Category Archives: Anatomy and physiology

Is Blood Ever Blue? Science Teachers Want to Know!

According to one of the leading experts on the human circulatory system, blood flowing through veins is blue.

I’m not going to mention any names. All I’ll say is this: A person I know visited a major research center last year and saw a demonstration of organ removal and some other experimental stuff. A person also visiting asked the famous high-level researcher doing this work if blood was ever blue. What he said was not recorded in detail, but it was very much like this statement I found on the Internet:

… human blood is red as soon as it is oxygenated. Blue blood flows through veins back to the heart and lungs…..
[source: Some Guy on Yahoo Answers]

My friend was disturbed by this, as s/he had been teaching high school students for years that blood is not blue. Her understanding of the situation was that people thought blood was blue because standard anatomical drawings and models depict arteries as red and veins as blue, and because if you look at your veins they are blue. Obviously veins are not clear, but if you don’t think that out you might assume that you were seeing blue blood.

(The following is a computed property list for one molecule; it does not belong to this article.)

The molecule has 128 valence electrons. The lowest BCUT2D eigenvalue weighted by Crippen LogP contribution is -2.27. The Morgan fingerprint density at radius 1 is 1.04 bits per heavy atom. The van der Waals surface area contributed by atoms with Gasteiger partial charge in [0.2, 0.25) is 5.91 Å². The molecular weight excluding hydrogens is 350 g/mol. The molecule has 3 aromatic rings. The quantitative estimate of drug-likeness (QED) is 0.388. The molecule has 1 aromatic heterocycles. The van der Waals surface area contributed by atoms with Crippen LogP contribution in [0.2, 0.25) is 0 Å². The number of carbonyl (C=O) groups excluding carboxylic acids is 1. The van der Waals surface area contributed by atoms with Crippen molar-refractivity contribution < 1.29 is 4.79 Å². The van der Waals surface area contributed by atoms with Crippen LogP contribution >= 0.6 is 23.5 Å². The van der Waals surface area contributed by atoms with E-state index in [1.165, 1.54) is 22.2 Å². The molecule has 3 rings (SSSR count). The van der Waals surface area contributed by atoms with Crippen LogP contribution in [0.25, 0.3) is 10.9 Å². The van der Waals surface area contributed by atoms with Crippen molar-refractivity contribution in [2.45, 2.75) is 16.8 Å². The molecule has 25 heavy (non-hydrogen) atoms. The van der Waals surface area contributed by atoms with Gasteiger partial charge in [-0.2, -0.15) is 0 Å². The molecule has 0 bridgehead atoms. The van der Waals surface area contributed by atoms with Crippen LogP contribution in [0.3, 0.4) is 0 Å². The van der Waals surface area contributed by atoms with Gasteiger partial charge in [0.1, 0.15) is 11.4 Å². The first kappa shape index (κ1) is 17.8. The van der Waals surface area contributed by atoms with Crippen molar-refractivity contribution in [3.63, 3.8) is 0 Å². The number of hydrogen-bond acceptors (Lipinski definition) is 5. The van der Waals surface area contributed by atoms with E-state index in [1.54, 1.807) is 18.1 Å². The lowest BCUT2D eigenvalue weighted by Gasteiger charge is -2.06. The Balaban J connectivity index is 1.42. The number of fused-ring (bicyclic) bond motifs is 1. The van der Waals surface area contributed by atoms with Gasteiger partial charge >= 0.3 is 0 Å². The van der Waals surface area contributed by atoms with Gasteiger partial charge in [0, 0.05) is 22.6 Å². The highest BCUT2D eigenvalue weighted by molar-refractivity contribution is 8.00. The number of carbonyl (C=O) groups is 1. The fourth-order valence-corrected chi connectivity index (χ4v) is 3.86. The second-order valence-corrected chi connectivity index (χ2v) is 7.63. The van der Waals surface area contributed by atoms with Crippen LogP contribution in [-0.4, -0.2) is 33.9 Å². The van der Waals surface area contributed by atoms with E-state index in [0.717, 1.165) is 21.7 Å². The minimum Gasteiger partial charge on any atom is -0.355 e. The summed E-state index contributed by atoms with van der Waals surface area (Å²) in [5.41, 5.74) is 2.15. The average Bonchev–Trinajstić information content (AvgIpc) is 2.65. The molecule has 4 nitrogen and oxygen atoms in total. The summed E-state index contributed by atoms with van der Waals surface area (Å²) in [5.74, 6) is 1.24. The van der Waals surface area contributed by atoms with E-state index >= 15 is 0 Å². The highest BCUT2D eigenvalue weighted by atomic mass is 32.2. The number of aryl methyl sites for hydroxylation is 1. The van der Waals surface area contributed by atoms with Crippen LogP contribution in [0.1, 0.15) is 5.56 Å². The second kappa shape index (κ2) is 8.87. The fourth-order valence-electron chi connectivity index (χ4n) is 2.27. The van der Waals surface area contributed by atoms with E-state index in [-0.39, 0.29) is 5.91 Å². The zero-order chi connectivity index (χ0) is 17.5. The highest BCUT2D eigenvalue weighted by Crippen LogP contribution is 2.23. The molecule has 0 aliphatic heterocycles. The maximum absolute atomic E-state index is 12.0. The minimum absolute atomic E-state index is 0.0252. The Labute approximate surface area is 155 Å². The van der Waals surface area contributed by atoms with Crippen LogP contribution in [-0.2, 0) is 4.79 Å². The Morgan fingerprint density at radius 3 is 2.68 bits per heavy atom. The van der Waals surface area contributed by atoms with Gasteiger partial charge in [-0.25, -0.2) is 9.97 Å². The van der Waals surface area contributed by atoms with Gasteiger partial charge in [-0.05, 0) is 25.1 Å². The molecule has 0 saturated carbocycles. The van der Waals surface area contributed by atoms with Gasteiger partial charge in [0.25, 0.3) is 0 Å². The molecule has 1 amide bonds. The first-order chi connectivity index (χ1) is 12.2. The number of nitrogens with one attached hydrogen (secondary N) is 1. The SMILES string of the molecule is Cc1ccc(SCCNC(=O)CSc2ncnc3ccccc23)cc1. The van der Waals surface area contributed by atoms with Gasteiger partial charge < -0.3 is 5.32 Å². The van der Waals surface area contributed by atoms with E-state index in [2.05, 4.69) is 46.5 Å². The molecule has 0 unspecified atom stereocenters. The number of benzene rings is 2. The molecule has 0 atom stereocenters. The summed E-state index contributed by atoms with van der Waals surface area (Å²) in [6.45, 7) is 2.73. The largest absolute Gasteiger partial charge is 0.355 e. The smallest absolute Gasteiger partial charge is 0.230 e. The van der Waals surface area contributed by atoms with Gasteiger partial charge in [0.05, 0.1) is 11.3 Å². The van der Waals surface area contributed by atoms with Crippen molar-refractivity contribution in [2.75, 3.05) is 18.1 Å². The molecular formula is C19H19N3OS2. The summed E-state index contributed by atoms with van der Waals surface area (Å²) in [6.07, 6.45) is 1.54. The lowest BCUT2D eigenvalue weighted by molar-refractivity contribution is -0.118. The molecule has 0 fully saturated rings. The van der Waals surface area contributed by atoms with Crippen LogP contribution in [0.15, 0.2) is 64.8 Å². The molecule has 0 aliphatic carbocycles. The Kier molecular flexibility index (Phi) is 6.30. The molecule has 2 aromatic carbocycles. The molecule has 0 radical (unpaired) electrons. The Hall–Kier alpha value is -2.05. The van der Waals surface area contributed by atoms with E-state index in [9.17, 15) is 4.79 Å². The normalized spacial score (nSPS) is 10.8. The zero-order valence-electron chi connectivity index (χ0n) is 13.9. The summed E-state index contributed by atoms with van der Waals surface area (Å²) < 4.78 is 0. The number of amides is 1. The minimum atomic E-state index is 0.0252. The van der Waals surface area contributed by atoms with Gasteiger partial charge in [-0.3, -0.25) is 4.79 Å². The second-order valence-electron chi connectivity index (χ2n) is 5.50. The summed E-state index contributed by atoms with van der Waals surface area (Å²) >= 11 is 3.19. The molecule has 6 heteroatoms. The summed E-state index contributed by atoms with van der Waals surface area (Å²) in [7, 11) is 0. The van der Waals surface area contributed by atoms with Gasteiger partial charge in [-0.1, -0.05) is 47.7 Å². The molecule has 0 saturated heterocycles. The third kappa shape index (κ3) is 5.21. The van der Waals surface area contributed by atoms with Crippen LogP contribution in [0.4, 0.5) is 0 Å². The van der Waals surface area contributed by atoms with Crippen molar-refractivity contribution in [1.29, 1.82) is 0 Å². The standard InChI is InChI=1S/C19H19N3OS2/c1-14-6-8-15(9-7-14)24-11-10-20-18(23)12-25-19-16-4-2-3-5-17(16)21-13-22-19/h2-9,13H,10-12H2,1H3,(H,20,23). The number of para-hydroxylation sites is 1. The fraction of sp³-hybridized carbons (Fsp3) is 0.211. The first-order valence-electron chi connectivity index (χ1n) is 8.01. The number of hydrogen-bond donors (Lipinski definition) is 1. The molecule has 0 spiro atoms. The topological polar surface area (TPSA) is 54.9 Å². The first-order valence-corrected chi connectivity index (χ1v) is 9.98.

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Autism linked with stress hormone levels

Some of the symptoms of the autistic condition Asperger Syndrome, such as a need for routine and resistance to change, could be linked to levels of the stress hormone cortisol, suggests new research led by the universities of Bristol and Bath.

Normally, people have a surge of this hormone shortly after waking, with levels gradually decreasing throughout the day. It is thought this surge makes the brain alert, preparing the body for the day and helping the person to be aware of changes happening around them.

However, a study by Dr David Jessop from the University of Bristol and Drs Mark Brosnan and Julie Turner-Cobb from the Department of Psychology at the University of Bath, has found that children with Asperger Syndrome (AS) do not experience this surge.

Press release